Walk a few blocks north and you’ll soon hit Katz’s, the legendary deli on Houston Street. Founded in 1888, it’s famous the world over for its pastrami sandwiches, not for its bialys. In fact, I gotta be the only person going to Katz’s for the bialys. And there’s a good reason for that: they don’t make bialys! They do sell some, made by Bell, but so does FreshDirect, whence you can order them from the comfort of your home. Bell, however, comes with some creds of its own: Bell has been in Brooklyn since 1947; just like Kossar’s, bialys are the product they started with and became famous for; Bell also owns the domain (ain’t we all jealous) and has become one of the largest bialy bakeries in the country, while still making its products (somewhat) by hand. The Bell bialys are smaller than Kossar’s and almost plain, with only a couple of little onion pieces and no poppy seeds. The texture’s closer to a bagel, and of course they can’t be super fresh, since they come prepacked in a plastic bag. Still, they do lend themselves well to reheating, and the centers are thin enough that they can get crispy when toasted. Back to Katz’s… I’m also probably the only patron to have read Sheraton’s book on bialys, so I know something they don’t: pastrami tastes great with bialys. So at least I leave the deli with half a pound of the very best warm, hand-cut pastrami.

Only a block further along Houston and you’re at Russ & Daugthers. Now that’s another place where Joe Schmo wouldn’t go to buy bialys. I already talked about its history, which dates from 1914, when I reviewed the new Russ & Daughters Café. Being an “appetizing store,” Russ & Daughters is mostly famous for selling cured fish and dairy products. I therefore grab some cream cheese, belly lox, and schmaltz herring — all legit bialy accompaniments as long as you put them on top, and don’t slice that bialy, remember? However, when the Café opened a few years ago, they also hired a baker, who turns out all kinds of Jewish baked goods that are now available for sale at the shop, including bialys. These fairly large golden brown rolls have large thin centers topped with a mix of poppy seeds (yay!), breadcrumbs, and dried onions. Why a baker would go through the trouble of making bialys nowadays and use dried onions instead of fresh ones is slightly beyond me. Tastewise, the dough is a bit bland and could use more salt. The texture is good, a bit similar to Kossar’s but closer to bread, with an appropriately crisp center when reheated. Sadly, here again, nobody spends their day making fresh batches of bialys, so yours will be cold and on the chewy side. The thing with all bread, especially small rolls, is that it’s never as good as when it first comes out of the oven…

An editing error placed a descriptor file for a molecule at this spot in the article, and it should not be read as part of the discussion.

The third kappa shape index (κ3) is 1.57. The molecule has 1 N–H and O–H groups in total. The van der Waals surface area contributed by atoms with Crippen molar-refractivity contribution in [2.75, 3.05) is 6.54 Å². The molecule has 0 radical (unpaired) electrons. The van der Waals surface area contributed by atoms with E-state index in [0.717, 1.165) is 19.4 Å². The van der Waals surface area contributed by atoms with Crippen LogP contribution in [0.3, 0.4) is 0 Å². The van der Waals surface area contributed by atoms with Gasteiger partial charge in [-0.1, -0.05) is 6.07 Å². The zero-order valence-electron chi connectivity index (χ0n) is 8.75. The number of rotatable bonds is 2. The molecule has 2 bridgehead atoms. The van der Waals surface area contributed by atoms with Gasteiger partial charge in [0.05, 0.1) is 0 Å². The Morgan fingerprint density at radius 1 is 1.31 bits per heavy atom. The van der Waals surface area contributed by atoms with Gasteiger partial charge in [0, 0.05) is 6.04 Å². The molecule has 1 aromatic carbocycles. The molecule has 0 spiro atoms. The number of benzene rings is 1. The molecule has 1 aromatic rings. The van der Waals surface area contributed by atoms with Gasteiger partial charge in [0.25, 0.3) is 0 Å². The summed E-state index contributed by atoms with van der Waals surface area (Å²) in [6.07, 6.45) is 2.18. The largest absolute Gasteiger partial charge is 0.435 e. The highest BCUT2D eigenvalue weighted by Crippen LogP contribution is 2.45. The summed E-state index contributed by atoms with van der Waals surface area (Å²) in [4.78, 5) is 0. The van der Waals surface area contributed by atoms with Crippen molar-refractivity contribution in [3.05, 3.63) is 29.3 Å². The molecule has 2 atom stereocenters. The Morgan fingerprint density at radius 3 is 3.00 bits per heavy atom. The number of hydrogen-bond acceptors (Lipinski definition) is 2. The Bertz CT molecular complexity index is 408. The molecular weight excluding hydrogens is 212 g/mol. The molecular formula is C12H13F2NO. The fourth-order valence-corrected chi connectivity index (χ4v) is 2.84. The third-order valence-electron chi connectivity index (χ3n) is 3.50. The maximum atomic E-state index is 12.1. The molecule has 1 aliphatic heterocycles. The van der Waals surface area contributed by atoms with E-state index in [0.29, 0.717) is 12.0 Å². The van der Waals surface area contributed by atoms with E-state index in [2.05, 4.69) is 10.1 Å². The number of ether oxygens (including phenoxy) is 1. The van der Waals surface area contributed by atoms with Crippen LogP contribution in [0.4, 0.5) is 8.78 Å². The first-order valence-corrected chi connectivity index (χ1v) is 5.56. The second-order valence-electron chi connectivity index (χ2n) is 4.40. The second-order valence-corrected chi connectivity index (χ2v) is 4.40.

While the Upper West Side has its own Jewish food meccas, my quest for bialys is less successful there. Zabar’s and Barney Greengrass don’t make their own bagels, let alone bialys (which is, of course, not to say these places don’t have their merits, especially when it comes to smoked fish).

Kossar’s bialy dough recipe, as reported by Mimi Sheraton, is the following: 100 lb high-gluten flour, 7 gal ice water, 2 lb salt, 1 lb yeast. Each roll weighs 85 g  / 3 oz and is 10 cm / 4″ in diameter. The recipe from Jeffrey Hamelman’s Bread: A Baker’s Book of Techniques and Recipes is almost the same. My version, while following the same water to flour ratio, presents several differences from what I had during my LES deli crawl:

  • In some respects, it’s closer to the original bialystoker kuchen, as it features a crispy center, a brown crust, and poppy seeds. My onions are raw and sliced instead of diced, because this is how some Bialystokers recall them being prepared in their hometown, and because after making my own comparisons (diced, sliced, dried, caramelized, mixed with breadcrumbs), this is how I like them best. Funny, you may say, that someone like me who spends his time poo-pooing tradition would all of a sudden decide to follow it to a T. But there’s a good reason for that: the brown crust and crispy center are what makes the bialy truly original and addictive. And it has be eaten straight out of the oven! I can’t insist enough. A cold bialy isn’t nearly as interesting.